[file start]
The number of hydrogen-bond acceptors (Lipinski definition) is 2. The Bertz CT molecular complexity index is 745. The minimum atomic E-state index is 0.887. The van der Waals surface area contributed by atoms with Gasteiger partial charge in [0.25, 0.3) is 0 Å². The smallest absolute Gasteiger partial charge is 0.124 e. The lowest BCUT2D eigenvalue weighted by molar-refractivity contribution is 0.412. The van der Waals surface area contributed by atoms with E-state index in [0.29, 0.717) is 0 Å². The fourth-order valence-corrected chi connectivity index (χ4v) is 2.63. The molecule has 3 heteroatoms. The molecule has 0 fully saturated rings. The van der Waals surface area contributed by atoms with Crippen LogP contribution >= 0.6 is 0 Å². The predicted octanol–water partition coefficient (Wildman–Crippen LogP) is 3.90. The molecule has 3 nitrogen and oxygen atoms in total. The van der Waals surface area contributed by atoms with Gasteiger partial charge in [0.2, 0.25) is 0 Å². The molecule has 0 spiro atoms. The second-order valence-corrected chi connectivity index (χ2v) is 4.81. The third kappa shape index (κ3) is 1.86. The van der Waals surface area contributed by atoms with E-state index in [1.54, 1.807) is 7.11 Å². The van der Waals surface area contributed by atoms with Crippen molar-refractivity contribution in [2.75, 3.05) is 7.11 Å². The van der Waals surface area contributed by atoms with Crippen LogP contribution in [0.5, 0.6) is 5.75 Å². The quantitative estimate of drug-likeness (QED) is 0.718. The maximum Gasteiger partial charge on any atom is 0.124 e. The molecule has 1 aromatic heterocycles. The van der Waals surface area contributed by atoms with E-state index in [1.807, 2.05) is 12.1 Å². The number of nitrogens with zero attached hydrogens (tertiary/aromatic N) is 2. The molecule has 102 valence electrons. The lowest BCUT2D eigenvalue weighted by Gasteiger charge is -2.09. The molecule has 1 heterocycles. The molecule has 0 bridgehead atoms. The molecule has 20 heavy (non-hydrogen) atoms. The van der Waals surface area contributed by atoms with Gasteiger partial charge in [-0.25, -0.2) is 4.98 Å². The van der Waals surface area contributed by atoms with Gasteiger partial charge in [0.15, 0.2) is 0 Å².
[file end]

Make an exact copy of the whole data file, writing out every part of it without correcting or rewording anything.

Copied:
The number of hydrogen-bond acceptors (Lipinski definition) is 2. The Bertz CT molecular complexity index is 745. The minimum atomic E-state index is 0.887. The van der Waals surface area contributed by atoms with Gasteiger partial charge in [0.25, 0.3) is 0 Å². The smallest absolute Gasteiger partial charge is 0.124 e. The lowest BCUT2D eigenvalue weighted by molar-refractivity contribution is 0.412. The van der Waals surface area contributed by atoms with E-state index in [0.29, 0.717) is 0 Å². The fourth-order valence-corrected chi connectivity index (χ4v) is 2.63. The molecule has 3 heteroatoms. The molecule has 0 fully saturated rings. The van der Waals surface area contributed by atoms with Crippen LogP contribution >= 0.6 is 0 Å². The predicted octanol–water partition coefficient (Wildman–Crippen LogP) is 3.90. The molecule has 3 nitrogen and oxygen atoms in total. The van der Waals surface area contributed by atoms with Gasteiger partial charge in [0.2, 0.25) is 0 Å². The molecule has 0 spiro atoms. The second-order valence-corrected chi connectivity index (χ2v) is 4.81. The third kappa shape index (κ3) is 1.86. The van der Waals surface area contributed by atoms with E-state index in [1.54, 1.807) is 7.11 Å². The van der Waals surface area contributed by atoms with Crippen molar-refractivity contribution in [2.75, 3.05) is 7.11 Å². The van der Waals surface area contributed by atoms with Crippen LogP contribution in [0.5, 0.6) is 5.75 Å². The quantitative estimate of drug-likeness (QED) is 0.718. The maximum Gasteiger partial charge on any atom is 0.124 e. The molecule has 1 aromatic heterocycles. The van der Waals surface area contributed by atoms with E-state index in [1.807, 2.05) is 12.1 Å². The number of nitrogens with zero attached hydrogens (tertiary/aromatic N) is 2. The molecule has 102 valence electrons. The lowest BCUT2D eigenvalue weighted by Gasteiger charge is -2.09. The molecule has 1 heterocycles. The molecule has 0 bridgehead atoms. The molecule has 20 heavy (non-hydrogen) atoms. The van der Waals surface area contributed by atoms with Gasteiger partial charge in [-0.25, -0.2) is 4.98 Å². The van der Waals surface area contributed by atoms with Gasteiger partial charge in [0.15, 0.2) is 0 Å².